Thinking about something more than once usually represents an improvement opportunity. It means that something isn’t getting captured, evaluated, acted on or consciously dismissed. Wouldn’t it be nice not have to think about the same things over and over — things that usually start with “I should . . .”?
Having the same thought twice
Ubiquitous capture is nice in theory, but realistically, writing everything down is unrealistic. The real goal isn’t it write down every thought or every piece of information that enters your head, but to capture anything that captures your attention. Ideally, if you’re doing A, your mind should be on A, but if B enters your mind — either from an external interruption or an internal thought — the effort spent trying to ignore it will just amplify it. By writing it down, you can turn your attention back to your primary task.
But suppose A is “obviously” more important than B. It’s tempting to avoid writing B down, since the act of writing it down seems like giving it undue attention in light of your priority task. That’s a problem, since anything you’re not consciously investing effort in at the moment will comparatively seem insignificant. The attention you give to whatever you’re currently doing will always overshadow what you’re not doing. So trying to rely on a subjective standard of what’s significant “enough” to write down will probably lead to inconsistent results. Few things are more annoying to worrying about something you forgot to write down when you had the chance, but now can’t remember.
So don’t use subjectivity as a standard. Whenever you find yourself thinking about something more than once, write it down. Having the same thought twice might seem like a problem, but it’s also a cue. Don’t deliberate over whether or not it’s worth writing down, just write it down with extreme prejudice. If you’re wrong, and what you’ve captured turns out to be interesting but not worth taking action on, you’ve wasted five seconds of your life by writing it down.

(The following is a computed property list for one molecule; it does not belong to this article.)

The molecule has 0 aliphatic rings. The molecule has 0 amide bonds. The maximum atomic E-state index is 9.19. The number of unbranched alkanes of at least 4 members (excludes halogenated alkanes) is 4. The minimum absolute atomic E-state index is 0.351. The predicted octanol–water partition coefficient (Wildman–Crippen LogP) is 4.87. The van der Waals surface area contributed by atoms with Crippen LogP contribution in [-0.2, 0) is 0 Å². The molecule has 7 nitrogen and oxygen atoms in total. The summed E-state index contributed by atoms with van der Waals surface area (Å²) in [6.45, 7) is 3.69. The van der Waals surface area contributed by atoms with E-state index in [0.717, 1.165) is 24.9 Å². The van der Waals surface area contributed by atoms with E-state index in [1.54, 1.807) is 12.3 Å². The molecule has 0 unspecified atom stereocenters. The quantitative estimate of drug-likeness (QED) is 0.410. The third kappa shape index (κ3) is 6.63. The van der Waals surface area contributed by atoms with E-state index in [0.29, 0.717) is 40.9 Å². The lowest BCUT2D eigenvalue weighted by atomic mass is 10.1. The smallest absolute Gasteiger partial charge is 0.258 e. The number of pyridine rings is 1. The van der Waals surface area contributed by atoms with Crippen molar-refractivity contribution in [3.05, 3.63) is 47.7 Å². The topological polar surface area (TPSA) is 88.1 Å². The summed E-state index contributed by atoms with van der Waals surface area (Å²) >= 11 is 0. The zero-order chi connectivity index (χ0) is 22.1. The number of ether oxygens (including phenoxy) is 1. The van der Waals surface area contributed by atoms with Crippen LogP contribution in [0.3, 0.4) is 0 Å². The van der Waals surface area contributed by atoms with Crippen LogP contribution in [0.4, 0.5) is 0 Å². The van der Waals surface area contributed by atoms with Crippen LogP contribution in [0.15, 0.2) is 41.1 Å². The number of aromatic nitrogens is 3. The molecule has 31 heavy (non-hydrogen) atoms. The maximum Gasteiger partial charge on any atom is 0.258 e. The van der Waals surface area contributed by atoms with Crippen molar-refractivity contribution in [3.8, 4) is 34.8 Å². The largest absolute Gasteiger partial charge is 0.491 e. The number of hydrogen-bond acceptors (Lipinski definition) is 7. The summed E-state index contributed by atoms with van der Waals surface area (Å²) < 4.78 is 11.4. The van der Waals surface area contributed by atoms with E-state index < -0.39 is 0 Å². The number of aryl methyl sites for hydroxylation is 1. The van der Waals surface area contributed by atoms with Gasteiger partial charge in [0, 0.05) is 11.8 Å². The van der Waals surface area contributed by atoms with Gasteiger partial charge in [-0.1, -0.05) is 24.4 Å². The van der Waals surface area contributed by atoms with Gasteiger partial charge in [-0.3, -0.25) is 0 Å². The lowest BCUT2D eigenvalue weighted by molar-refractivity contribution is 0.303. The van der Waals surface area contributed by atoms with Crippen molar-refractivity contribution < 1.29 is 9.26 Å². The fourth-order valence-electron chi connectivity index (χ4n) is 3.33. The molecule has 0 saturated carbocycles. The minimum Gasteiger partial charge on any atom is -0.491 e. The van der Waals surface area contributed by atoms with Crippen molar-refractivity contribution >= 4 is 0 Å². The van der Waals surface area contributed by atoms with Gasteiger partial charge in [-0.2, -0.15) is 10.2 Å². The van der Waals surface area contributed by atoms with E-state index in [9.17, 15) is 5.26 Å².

Just as doing A while thinking about B dilutes focus on the task being done, the converse is also true: doing A steals focus on thoughts about B. Neither object of attention is being given full attention. By collecting the secondary thought, you’re making the conscious decision to defer thinking about it until you’re in a context where you can give it your full attention: when you process your in-basket. Your “doer” role is mailing stuff to your “thinker” role.
Don’t sweat the small stuff
Capturing minutiae isn’t really a problem if thinking about minutiae takes attention away from whatever you’re currently doing. Some of those items might actually turn out to be more important than you initially realized, once you look at them without the distraction of doing something else.
Not everything needs to be acted on. Some things capture your attention because they’re interesting, not necessarily because they’re consequential. Many more books are interesting than the ones you’re willing to commit time and energy to reading. Processing what you’ve captured gives you the opportunity to distinguish between the two attractions, and to prioritize them.
(Photo credit: dailyinvention)